October 17, 2016

Local housing market tells two sides of story

In July in this column, we likened the Northern Colorado real estate market to a teeter-totter. Perched high on one side is the average price. Weighing down the other side is the lack of housing inventory.

Three months later, these two market factors seem to be holding their position. We just haven’t seen much movement in the teeter-totter market. September sales data showed that regional housing inventory was down 20 percent compared with September 2015. On the other side, average home prices in September were up 12.1 percent from last year.

With these figures in mind, it’s a good opportunity to explore some of the dimensions of home prices for our area.

• First, keep in mind that real estate markets are local, and shifts in average prices can vary widely. For example, September prices were up 14.4 percent in the Fort Collins-Wellington-Timnath market, while they dropped 9.9 percent in the Windsor-Severance market.

• Also, be mindful of the difference between average sales prices and appreciation. Average prices, particularly in a smaller sample size, is pushed up when buyers are closing on expensive homes in a given month, or down when less-expensive homes get sold.

• A more accurate way to track how prices are trending is through the Repeat Sale Index that’s conducted quarterly by the Federal Housing Finance Authority. The index compares sale prices on each home as it sells, and calculates the increase in value on that home. From the data amassed on all repeat sales, the FHFA then produces a price-appreciation index for each metropolitan area in the United States.

The latest index, which covers the one-year period between June 2015 and June 2016, tells us that Colorado ranked No. 3 among the states, with a 10.21 percent average appreciation (the national average was 5.61 percent); and that four Colorado cities were among the top 10 in appreciation out of 259 metro areas:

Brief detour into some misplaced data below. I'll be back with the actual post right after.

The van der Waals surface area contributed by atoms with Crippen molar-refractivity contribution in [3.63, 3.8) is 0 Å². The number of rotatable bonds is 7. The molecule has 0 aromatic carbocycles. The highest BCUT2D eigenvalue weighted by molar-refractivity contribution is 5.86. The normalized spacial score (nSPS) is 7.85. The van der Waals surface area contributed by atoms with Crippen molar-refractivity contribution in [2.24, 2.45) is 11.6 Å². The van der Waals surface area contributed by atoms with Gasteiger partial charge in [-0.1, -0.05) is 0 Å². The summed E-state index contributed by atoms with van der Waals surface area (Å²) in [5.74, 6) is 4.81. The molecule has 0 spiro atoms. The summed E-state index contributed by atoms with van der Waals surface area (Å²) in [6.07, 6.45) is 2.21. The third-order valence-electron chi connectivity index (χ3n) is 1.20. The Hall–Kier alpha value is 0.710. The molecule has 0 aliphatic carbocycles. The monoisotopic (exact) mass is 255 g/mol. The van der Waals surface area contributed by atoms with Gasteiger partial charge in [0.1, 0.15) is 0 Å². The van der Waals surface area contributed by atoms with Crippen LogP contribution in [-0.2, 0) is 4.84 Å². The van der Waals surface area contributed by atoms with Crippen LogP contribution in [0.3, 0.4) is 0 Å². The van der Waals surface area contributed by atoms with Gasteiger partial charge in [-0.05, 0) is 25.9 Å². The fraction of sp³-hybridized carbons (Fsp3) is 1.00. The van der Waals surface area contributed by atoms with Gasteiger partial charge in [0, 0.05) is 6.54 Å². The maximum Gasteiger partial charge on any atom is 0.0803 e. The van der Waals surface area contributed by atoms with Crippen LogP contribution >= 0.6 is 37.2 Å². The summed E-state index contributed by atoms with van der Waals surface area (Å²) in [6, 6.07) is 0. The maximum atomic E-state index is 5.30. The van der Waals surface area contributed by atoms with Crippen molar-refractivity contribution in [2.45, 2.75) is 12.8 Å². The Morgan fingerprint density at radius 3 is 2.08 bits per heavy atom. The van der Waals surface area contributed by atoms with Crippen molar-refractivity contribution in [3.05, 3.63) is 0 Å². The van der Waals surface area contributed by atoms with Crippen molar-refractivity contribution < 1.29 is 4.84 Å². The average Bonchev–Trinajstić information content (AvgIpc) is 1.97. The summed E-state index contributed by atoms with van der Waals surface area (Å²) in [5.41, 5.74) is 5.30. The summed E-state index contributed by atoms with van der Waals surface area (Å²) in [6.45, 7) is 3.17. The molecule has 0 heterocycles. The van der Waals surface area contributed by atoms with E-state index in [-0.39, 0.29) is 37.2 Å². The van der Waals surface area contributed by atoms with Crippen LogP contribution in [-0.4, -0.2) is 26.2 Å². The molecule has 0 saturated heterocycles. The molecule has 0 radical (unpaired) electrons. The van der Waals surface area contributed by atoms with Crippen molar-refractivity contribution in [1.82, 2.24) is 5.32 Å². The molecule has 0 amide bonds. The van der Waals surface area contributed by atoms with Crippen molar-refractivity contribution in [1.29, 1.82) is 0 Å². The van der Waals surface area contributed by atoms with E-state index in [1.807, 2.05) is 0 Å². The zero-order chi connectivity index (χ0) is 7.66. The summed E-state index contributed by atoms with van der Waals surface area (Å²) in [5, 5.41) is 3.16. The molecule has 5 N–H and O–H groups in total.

1. Boulder – 14.72 percent.

6. Greeley – 12.39 percent.

7. Denver – 12.23 percent.

10. Fort Collins-Loveland – 11.67 percent.

When looking at local markets with higher average prices, another factor to consider is the volume of new-home construction in that area. New home prices are generally higher then resale. Thanks to the latest report from Metrostudy, we can take a closer look at what that means in Northern Colorado.

In Larimer County, the average price for a new home this year through August was $438,514. As you’ll see in the accompanying chart, that’s a substantial difference from the overall average price for the region — $350,068 in September. Metrostudy’s data tells us that with a 2,502-square-foot home, you’re spending $176.30 per square foot. By comparison, new condominiums in Larimer County are fetching an average price of $293,236.  For a 1,335-square-foot condo, that’s $226.20 per square foot.

In Weld County, the average new home price this year is $354,119. For a 2,227-square-foot home, that’s $161.10 per square foot. The average new condo sales brought $212,184.  This buys you a 1,407-square-foot home at $143.90 per square foot. 

One more note on new homes: Through August, 868 single-family homes and 32 condominiums were sold in Larimer County. Weld County was more active, with 1,164 new single-family homes sold and 28 new condominiums.

Larry Kendall co-founded associate-owned The Group Inc. Real Estate in 1976 and is creator of Ninja Selling. Contact him at 970-229-0700 or via www.thegroupinc.com.

In July in this column, we likened the Northern Colorado real estate market to a teeter-totter. Perched high on one side is the average price. Weighing down the other side is the lack of housing inventory.

Three months later, these two market factors seem to be holding their position. We just haven’t seen much movement in the teeter-totter market. September sales data showed that regional housing inventory was down 20 percent compared with September 2015. On the other side, average home prices in September were up…

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